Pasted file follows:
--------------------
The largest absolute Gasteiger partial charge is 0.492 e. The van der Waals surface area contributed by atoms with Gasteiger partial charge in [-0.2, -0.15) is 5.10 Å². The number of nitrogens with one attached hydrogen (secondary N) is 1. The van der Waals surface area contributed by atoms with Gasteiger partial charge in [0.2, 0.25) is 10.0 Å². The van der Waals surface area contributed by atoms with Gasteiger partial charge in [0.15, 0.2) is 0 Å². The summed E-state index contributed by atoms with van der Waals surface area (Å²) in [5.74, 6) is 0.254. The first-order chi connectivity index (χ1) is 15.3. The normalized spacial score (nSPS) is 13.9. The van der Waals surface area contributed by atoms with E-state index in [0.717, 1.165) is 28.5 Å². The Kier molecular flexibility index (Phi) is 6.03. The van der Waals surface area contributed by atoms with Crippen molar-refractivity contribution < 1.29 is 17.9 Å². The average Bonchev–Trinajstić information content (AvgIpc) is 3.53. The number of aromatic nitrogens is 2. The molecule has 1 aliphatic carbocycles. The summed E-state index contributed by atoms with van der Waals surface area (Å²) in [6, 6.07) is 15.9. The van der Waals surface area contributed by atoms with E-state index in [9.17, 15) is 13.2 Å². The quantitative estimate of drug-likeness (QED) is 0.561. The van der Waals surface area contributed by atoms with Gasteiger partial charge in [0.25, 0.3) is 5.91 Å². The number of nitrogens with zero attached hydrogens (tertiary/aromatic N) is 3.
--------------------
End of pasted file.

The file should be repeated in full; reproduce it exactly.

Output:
The largest absolute Gasteiger partial charge is 0.492 e. The van der Waals surface area contributed by atoms with Gasteiger partial charge in [-0.2, -0.15) is 5.10 Å². The number of nitrogens with one attached hydrogen (secondary N) is 1. The van der Waals surface area contributed by atoms with Gasteiger partial charge in [0.2, 0.25) is 10.0 Å². The van der Waals surface area contributed by atoms with Gasteiger partial charge in [0.15, 0.2) is 0 Å². The summed E-state index contributed by atoms with van der Waals surface area (Å²) in [5.74, 6) is 0.254. The first-order chi connectivity index (χ1) is 15.3. The normalized spacial score (nSPS) is 13.9. The van der Waals surface area contributed by atoms with E-state index in [0.717, 1.165) is 28.5 Å². The Kier molecular flexibility index (Phi) is 6.03. The van der Waals surface area contributed by atoms with Crippen molar-refractivity contribution < 1.29 is 17.9 Å². The average Bonchev–Trinajstić information content (AvgIpc) is 3.53. The number of aromatic nitrogens is 2. The molecule has 1 aliphatic carbocycles. The summed E-state index contributed by atoms with van der Waals surface area (Å²) in [6, 6.07) is 15.9. The van der Waals surface area contributed by atoms with E-state index in [9.17, 15) is 13.2 Å². The quantitative estimate of drug-likeness (QED) is 0.561. The van der Waals surface area contributed by atoms with Gasteiger partial charge in [0.25, 0.3) is 5.91 Å². The number of nitrogens with zero attached hydrogens (tertiary/aromatic N) is 3.